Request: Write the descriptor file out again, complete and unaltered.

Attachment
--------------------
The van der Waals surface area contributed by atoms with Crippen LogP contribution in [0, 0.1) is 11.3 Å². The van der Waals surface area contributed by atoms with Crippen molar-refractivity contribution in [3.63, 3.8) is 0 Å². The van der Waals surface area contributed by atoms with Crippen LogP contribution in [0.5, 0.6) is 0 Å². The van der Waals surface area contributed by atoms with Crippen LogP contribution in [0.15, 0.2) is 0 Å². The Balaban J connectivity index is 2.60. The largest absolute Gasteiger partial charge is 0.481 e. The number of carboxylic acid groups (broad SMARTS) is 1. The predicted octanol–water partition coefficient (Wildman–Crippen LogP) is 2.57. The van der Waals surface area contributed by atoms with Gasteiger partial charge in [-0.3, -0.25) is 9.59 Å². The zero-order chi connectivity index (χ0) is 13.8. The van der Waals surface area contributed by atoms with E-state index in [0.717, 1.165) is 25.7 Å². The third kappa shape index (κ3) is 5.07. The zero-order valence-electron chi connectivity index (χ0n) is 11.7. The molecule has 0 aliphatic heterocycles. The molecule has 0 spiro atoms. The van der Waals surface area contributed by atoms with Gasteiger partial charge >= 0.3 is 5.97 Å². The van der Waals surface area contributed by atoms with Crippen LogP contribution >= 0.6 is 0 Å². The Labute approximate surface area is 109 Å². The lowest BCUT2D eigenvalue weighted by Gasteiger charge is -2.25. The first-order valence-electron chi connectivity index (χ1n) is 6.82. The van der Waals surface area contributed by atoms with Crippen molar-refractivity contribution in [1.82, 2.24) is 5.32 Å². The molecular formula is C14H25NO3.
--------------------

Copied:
The van der Waals surface area contributed by atoms with Crippen LogP contribution in [0, 0.1) is 11.3 Å². The van der Waals surface area contributed by atoms with Crippen molar-refractivity contribution in [3.63, 3.8) is 0 Å². The van der Waals surface area contributed by atoms with Crippen LogP contribution in [0.5, 0.6) is 0 Å². The van der Waals surface area contributed by atoms with Crippen LogP contribution in [0.15, 0.2) is 0 Å². The Balaban J connectivity index is 2.60. The largest absolute Gasteiger partial charge is 0.481 e. The number of carboxylic acid groups (broad SMARTS) is 1. The predicted octanol–water partition coefficient (Wildman–Crippen LogP) is 2.57. The van der Waals surface area contributed by atoms with Gasteiger partial charge in [-0.3, -0.25) is 9.59 Å². The zero-order chi connectivity index (χ0) is 13.8. The van der Waals surface area contributed by atoms with E-state index in [0.717, 1.165) is 25.7 Å². The third kappa shape index (κ3) is 5.07. The zero-order valence-electron chi connectivity index (χ0n) is 11.7. The molecule has 0 aliphatic heterocycles. The molecule has 0 spiro atoms. The van der Waals surface area contributed by atoms with Gasteiger partial charge >= 0.3 is 5.97 Å². The van der Waals surface area contributed by atoms with Crippen LogP contribution >= 0.6 is 0 Å². The Labute approximate surface area is 109 Å². The lowest BCUT2D eigenvalue weighted by Gasteiger charge is -2.25. The first-order valence-electron chi connectivity index (χ1n) is 6.82. The van der Waals surface area contributed by atoms with Crippen molar-refractivity contribution in [1.82, 2.24) is 5.32 Å². The molecular formula is C14H25NO3.